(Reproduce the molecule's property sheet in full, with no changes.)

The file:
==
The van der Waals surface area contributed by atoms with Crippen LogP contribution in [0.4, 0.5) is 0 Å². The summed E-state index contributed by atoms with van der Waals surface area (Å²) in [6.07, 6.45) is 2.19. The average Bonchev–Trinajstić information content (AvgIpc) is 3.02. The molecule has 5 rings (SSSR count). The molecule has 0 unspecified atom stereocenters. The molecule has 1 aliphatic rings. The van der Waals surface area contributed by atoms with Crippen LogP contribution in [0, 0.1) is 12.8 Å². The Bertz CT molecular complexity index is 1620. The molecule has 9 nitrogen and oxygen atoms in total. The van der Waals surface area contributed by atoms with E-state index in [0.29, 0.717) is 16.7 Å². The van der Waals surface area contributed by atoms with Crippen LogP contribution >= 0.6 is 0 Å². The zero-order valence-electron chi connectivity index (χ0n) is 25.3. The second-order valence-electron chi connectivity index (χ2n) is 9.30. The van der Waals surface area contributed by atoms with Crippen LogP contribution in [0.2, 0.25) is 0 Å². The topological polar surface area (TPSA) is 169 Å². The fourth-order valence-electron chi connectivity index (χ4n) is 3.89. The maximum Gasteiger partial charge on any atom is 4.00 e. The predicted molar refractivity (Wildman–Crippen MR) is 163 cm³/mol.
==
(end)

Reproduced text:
The van der Waals surface area contributed by atoms with Crippen LogP contribution in [0.4, 0.5) is 0 Å². The summed E-state index contributed by atoms with van der Waals surface area (Å²) in [6.07, 6.45) is 2.19. The average Bonchev–Trinajstić information content (AvgIpc) is 3.02. The molecule has 5 rings (SSSR count). The molecule has 0 unspecified atom stereocenters. The molecule has 1 aliphatic rings. The van der Waals surface area contributed by atoms with Crippen LogP contribution in [0, 0.1) is 12.8 Å². The Bertz CT molecular complexity index is 1620. The molecule has 9 nitrogen and oxygen atoms in total. The van der Waals surface area contributed by atoms with E-state index in [0.29, 0.717) is 16.7 Å². The van der Waals surface area contributed by atoms with Crippen LogP contribution >= 0.6 is 0 Å². The zero-order valence-electron chi connectivity index (χ0n) is 25.3. The second-order valence-electron chi connectivity index (χ2n) is 9.30. The van der Waals surface area contributed by atoms with Crippen LogP contribution in [0.2, 0.25) is 0 Å². The topological polar surface area (TPSA) is 169 Å². The fourth-order valence-electron chi connectivity index (χ4n) is 3.89. The maximum Gasteiger partial charge on any atom is 4.00 e. The predicted molar refractivity (Wildman–Crippen MR) is 163 cm³/mol.